That gut feeling

In the mid-1980’s, my sister began a science project in our garage, with mice. She prepared two cages of mice. One cage of mice were fed nothing but junk food such as cookies. The other cage of mice were fed whole grains. The cage of whole grain mice stayed well-groomed and created very neat and tidy little nests. The cage of junk food mice was a complete mess. The mice were spastic and unable to groom themselves or make anything that resembled a nest. Then, my sister switched their diets. The results also switched. The original junk food mice became neat and orderly and the original whole grain mice completely lost their ability to function on the cookie diet. Then, a snake found our garage, and ended the experiment.

Judy Foreman, author of Exercise is Medicine, contributed the Boston Globe article sub-titled, Practical Proven Methods for Staying Healthy and Active Later in Life, from which came the inspiration for this entry. Don’t worry if you are unable to open the link without a subscription. There are so many facets to this article, I plan to cover each topic in a separate post.

Over the years since my sister’s science project, scientists have continually published evidence supporting her conclusion, junk food is bad for you. In more recent years, scientific studies have revealed additional relationships between junk food and the gut; more specifically to its role causing inflammation and disruptions to our microbiome. However, since the exact human microbiome is not yet reproducible in a laboratory, we may not understand the exact mechanism by which this happens for quite a while. There are many items being marketed right now, still unproven without testing on the identical bacterial strains found in our gut. Yet, the conclusion is simple and clear. Junk food is bad.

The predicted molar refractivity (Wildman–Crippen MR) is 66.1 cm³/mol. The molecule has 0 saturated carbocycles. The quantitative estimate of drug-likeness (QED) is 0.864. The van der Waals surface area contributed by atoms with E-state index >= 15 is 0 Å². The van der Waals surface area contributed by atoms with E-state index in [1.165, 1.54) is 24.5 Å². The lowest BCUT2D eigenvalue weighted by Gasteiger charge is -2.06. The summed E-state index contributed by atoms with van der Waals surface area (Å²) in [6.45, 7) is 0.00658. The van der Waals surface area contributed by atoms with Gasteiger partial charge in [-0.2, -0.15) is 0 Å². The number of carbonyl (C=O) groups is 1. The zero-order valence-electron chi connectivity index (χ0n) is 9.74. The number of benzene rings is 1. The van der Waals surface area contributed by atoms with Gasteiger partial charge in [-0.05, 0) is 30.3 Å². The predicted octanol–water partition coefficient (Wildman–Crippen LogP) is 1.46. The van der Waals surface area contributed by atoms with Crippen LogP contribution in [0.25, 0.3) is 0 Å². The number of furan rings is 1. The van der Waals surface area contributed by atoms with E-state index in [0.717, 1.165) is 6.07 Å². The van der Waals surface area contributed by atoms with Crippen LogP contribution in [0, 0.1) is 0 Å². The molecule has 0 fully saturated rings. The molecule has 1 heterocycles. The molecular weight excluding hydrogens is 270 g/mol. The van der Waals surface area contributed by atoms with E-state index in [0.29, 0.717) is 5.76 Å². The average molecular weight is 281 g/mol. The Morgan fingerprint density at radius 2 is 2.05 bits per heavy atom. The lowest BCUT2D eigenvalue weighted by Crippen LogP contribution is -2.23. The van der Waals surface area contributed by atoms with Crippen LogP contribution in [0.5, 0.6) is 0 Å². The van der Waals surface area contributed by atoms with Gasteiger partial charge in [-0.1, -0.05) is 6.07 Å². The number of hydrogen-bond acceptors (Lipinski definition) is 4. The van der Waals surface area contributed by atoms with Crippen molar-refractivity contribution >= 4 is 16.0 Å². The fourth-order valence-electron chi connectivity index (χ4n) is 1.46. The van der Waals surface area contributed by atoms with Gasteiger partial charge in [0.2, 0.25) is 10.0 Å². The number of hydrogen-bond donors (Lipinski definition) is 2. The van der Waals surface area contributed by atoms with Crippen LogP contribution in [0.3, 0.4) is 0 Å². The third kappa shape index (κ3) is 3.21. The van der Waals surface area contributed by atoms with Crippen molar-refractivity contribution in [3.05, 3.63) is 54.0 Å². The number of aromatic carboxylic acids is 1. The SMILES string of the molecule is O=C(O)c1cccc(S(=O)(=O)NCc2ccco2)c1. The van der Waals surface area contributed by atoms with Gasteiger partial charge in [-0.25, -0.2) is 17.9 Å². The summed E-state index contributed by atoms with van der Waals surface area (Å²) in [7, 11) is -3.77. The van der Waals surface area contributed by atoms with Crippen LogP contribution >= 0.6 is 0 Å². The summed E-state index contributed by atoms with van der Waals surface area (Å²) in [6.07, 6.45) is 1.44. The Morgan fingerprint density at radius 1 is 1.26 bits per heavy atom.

According to Dr. Dariush Mozaffarian at the Friedman School of Nutrition Science and Policy at Tufts University, the following are good to include in your diet:

  • “blueberries, cocoa, tea, coffee, and other foods rich in fiber, such as nuts, seeds, fruits, vegetables, beans, and minimally-processed whole grains…”
  • “fermented foods like yogurt, kefir, sauerkraut, and kimchi, as well as cheeses that have been aged but not heated afterward, such as aged feta, Swiss, provolone, Gouda, cheddar, Gruyere and cottage cheese” are also good.
  • Less red meat

I have a personal weakness for cookies and ice cream but definitely planning to decrease my intake. More tips on staying healthy and active longer, coming soon.

Foreman, Judy. “Forget Wordle. Here are 5 secrets to living better, longer. Practical, proven methods for staying healthy and active later in life.” The Boston Globe. 13 Oct. 2022.

Featured Photo of Mouse by Nick Fewings on Unsplash

9 thoughts on “That gut feeling

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  1. Sugar is awful for you. I used to give a presentation in libraries for children called “Make Art Out of Recyclables.” Whenever children were served cookies (by the librarian) prior to the presentation, they were unruly and didn’t want to sit still to create art. The children who didn’t have a snack made beautiful artwork. The difference was like night and day.

    Liked by 1 person

  2. I love the mouse experiment! I wish it was on a video so teachers and administrators at schools and churches could watch it. I tried in vain to get them to stop giving sweet snacks to my kids in their classes.

    Liked by 1 person

  3. When my children were in school, decades ago, the school encouraged healthy snacks of fruits and vegetables, ants on a log, apple slices, oranges, etc. But my granddaughter has to bring snacks that are packaged – not homemade, and no nuts or peanut butter. The schools say it is health reasons, not everyone’s kitchen would pass a health inspection. Sugar does have an impact on people, some more than others.

    Liked by 1 person

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